August 4, 2006
US researchers discover lower dioxin levels in poultry and hogs
Although dioxin levels in US poultry and hogs have fallen steadily over the past decade, levels of the toxin in cattle have remained quite flat, according to a survey conducted by the USDA.
Ken Hammond, a USDA spokesman, said USDA researchers standardised a series of small data surveys conducted from 1994 to 1996, for comparison with a comprehensive survey conducted from 2002 to 2003.
In poultry and pigs, dioxin levels declined 20 to 80 percent during the period between the surveys, due largely to efforts to eliminate dioxin in feeds.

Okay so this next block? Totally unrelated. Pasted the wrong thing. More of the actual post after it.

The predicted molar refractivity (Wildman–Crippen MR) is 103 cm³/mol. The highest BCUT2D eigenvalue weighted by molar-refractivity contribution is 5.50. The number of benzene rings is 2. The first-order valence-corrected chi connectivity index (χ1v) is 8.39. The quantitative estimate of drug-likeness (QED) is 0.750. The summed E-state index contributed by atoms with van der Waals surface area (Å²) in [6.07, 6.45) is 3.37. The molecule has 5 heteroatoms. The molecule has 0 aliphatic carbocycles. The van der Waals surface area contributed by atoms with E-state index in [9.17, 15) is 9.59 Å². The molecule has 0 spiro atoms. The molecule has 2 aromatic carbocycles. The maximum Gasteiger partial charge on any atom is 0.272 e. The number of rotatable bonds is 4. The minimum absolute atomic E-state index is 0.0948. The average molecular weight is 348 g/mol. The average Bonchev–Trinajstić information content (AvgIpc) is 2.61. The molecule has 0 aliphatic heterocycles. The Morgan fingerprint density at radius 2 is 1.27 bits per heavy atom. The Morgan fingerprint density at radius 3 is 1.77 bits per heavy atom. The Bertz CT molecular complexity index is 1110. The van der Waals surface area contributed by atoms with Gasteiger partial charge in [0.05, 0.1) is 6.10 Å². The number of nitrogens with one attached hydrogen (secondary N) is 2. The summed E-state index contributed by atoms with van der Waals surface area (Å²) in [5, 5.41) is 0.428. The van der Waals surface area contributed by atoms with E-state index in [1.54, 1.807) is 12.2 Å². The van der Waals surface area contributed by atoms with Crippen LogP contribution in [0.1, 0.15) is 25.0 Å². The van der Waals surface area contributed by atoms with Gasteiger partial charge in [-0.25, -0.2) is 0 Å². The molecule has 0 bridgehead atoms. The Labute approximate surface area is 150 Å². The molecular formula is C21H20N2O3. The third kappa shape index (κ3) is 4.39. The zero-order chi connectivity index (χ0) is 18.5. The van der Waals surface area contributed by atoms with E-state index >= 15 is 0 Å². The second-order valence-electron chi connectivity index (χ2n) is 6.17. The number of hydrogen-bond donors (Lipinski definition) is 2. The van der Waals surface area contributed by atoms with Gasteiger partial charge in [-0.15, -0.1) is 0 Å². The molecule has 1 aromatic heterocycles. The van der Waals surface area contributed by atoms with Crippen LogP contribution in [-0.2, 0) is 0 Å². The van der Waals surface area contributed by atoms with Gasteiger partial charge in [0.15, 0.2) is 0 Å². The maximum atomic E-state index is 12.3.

This was further confirmed when the USDA researchers traced two pigs with high dioxin levels back to farms that were only approximately 100 miles apart that used the same dioxin-contaminated mineral feed supplement.
Researchers are still puzzled why dioxin levels have not fallen in cattle. Researchers said reasons could range from background deposition from power-plant emissions or even the age of the cattle at slaughter. Older cattle tend to accumulate more dioxin.
Dioxin is a carcinogen which accumulate in body fat of living organisms. Researchers have linked it to birth defects, damage to the immune system, diabetes, and other human health problems.